Drawn out negotiations will present a political problem for President Obama.
In the days since the P5+1 and Iran announced the Joint Comprehensive Plan of Action (JCPOA) intended to deal with the issues surrounding Iran’s nuclear program, there has been much debate surrounding the agreed upon terms and efficacy of the agreement. Opponents in the U.S. and Israel, backed by assorted pundits and think tanks, fearing that agreement would lead to a rapprochement between the U.S. and Iran and concerned about a resulting change in the balance of power in the Middle East, began attacking the agreement before it was even finalized and announced. Israeli Prime Minister Benjamin Netanyahu pronounced it a “bad deal” even before he had an opportunity to read it. Following the announcement in Lausanne, Switzerland, the Obama administration began deploying its pundits and think tanks and created a fact sheet purporting to outline the agreed conditions in a concerted effort to mobilize public support and prevent a hostile Congress from taking steps to derail the agreement. Other international players including regional powers have for the most part remained silent.
As the various factions debate the pros and cons of the JCPOA, the more important issue is which agreement they are talking about. There appear to be three agreements in play: the original agreement announced in Lausanne by EU Foreign Policy and Security Chief, Federica Mogherini and Iranian Foreign Minister Javad Zarif, the U.S. “Fact Sheet” discussed by President Obama during the Rose Garden briefing and the “Fact Sheet” issued by Iran’s Foreign Ministry in response to the American document. On many of the outstanding issues: time frames, limitations on enrichment capacity, etc., the documents are similar and the differences would appear to be reconcilable. However, on the issue of sanctions relief, the differences appear to be wide and difficult to reconcile. The U.S claims that sanctions will be “suspended” and this will be done in a phased manner as Iran demonstrates that it is abiding by the agreement. The sanction architecture will remain in place so that sanctions can “snap back” if the IAEA does not certify Iran’s compliance. Iran’s position is that the agreement calls for sanctions to be “terminated,” not in a phased manner, but “immediately” upon signing the final agreement.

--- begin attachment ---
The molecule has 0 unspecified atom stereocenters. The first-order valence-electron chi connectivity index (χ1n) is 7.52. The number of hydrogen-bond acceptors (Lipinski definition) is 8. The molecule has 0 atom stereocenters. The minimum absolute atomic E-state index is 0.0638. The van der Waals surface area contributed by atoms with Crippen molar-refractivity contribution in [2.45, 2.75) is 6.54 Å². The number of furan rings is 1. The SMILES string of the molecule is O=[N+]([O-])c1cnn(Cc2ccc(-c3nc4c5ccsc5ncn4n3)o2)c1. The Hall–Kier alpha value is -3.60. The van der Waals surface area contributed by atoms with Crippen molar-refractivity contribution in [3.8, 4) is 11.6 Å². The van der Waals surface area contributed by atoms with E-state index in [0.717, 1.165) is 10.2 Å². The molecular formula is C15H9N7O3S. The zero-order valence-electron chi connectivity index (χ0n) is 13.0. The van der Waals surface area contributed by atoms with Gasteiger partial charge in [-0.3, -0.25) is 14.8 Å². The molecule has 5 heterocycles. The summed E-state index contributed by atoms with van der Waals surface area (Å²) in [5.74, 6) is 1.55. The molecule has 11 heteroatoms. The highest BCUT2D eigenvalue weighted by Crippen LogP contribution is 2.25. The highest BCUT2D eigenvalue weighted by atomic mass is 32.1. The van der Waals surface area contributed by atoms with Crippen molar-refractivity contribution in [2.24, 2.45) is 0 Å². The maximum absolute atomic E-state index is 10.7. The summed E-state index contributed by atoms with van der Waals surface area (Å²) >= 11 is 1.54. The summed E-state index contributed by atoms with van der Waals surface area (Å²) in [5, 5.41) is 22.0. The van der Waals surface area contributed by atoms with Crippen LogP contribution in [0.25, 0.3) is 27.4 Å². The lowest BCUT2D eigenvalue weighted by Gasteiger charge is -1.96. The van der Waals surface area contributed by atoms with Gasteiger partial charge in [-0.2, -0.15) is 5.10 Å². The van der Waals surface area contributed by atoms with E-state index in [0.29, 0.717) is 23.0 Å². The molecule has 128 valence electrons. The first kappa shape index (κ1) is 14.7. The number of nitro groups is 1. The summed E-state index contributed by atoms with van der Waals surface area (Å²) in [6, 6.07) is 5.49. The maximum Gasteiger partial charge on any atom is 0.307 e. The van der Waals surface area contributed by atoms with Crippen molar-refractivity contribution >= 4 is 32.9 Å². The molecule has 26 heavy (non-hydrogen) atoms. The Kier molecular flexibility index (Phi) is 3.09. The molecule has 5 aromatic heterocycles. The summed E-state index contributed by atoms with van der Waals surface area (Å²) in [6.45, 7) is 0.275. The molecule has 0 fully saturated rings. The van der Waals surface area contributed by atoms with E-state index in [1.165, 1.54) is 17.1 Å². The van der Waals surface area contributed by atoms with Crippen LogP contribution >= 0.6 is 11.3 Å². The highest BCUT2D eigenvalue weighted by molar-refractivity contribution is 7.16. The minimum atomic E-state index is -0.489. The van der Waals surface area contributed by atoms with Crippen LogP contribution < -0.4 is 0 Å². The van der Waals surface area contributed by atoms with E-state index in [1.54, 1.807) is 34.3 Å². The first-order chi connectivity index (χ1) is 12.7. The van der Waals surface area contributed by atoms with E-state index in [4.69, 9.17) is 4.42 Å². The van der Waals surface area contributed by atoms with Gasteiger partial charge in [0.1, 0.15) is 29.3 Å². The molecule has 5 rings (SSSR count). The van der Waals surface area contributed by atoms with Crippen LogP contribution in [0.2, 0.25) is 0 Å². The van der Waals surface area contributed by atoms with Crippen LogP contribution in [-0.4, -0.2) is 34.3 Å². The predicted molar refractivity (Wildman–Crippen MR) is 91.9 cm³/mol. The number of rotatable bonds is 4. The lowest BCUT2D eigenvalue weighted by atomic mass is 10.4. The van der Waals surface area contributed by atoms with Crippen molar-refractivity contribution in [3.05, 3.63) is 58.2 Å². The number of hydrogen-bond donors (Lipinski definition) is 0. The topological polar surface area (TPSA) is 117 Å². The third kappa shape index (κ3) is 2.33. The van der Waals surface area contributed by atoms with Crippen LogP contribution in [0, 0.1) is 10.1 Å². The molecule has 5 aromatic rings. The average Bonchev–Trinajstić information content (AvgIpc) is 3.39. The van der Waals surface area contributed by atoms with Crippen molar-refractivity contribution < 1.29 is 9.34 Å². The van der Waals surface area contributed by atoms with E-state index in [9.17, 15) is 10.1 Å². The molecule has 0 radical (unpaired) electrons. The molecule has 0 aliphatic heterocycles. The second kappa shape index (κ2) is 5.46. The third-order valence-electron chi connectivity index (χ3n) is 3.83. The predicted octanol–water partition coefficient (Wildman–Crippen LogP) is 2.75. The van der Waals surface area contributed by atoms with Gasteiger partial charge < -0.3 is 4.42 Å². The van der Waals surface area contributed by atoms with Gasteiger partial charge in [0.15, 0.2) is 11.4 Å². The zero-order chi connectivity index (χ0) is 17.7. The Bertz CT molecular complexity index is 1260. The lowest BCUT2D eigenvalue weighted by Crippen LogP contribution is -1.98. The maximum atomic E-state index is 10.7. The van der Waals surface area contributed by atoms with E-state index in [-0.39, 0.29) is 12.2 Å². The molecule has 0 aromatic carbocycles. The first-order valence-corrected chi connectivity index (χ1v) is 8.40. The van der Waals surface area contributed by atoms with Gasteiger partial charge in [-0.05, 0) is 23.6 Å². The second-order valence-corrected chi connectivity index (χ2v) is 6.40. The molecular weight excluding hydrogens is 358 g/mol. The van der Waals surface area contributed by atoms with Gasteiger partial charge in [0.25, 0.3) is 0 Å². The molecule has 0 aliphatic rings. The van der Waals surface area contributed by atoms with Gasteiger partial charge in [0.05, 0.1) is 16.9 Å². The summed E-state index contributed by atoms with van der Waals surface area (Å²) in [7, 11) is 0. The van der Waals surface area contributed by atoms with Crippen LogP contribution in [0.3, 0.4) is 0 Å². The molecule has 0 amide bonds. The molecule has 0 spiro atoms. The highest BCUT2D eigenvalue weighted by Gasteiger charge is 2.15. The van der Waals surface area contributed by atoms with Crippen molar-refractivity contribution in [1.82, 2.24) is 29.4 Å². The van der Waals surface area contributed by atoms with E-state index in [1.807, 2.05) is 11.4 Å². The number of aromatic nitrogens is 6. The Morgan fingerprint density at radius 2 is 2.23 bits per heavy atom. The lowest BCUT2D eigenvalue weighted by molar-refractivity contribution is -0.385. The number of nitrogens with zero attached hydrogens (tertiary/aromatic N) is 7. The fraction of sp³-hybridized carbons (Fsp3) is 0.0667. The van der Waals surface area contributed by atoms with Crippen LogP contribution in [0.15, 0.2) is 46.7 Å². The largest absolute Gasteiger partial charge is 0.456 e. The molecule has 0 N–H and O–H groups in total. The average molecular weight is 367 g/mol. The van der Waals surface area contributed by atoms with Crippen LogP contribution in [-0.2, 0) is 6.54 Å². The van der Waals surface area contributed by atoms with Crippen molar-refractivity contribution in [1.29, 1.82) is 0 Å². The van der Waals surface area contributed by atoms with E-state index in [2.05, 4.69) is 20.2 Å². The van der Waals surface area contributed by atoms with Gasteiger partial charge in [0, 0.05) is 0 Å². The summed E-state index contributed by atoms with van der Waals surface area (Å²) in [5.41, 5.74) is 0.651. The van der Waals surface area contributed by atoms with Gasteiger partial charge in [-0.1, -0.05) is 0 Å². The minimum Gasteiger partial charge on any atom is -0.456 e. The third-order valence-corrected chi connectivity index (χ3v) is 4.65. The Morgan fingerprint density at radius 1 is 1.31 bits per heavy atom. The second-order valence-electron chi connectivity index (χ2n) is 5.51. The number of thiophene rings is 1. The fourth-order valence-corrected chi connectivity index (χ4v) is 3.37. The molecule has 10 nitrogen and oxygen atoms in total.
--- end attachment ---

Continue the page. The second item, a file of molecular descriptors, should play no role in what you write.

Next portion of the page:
An important factor that contributed to the party’s ability to reach the “Framework Agreement” was the atmosphere of secrecy within which the negotiations took place. While there were some leaks, all parties refrained from commenting on the status of negotiations beyond general statements. At this point, however, both the U.S. and Iran have issued written public position papers that differ widely. While it is understandable that both parties have a need to appeal to their domestic constituencies, the effect of these public pronouncements has been to back each party into a corner and make it very difficult to modify the positions and reach a compromise. This situation will likely lead to another lengthy period of tough negotiations ahead of the self-imposed June 30 deadline.
Drawn out negotiations will present a political problem for President Obama. One lesson to be learned from Obama’s effort to normalize relations with Cuba is: speed helps. Following his initial announcement of the agreement with the Cubans to improve relations, Obama moved very quickly, taking unilateral executive actions to implement the agreed parameters and marginalize his Congressional opponents. These moves quickly changed the political landscape, putting Congressional opponents behind the curve, energizing his supporters and changing public perceptions of Cuba policy. Except for the occasional misstep, such as sanctioning several Venezuelan officials, a move that forced Raul Castro to make the obligatory anti-American speech, Obama’s policies and tactics appear to have made the change in Cuban relations a done deal. On the Iran question, the long period of public negotiations will give opponents of normalization time to mobilize opposition and find ways to torpedo any agreement. If no agreement can be reached, what then?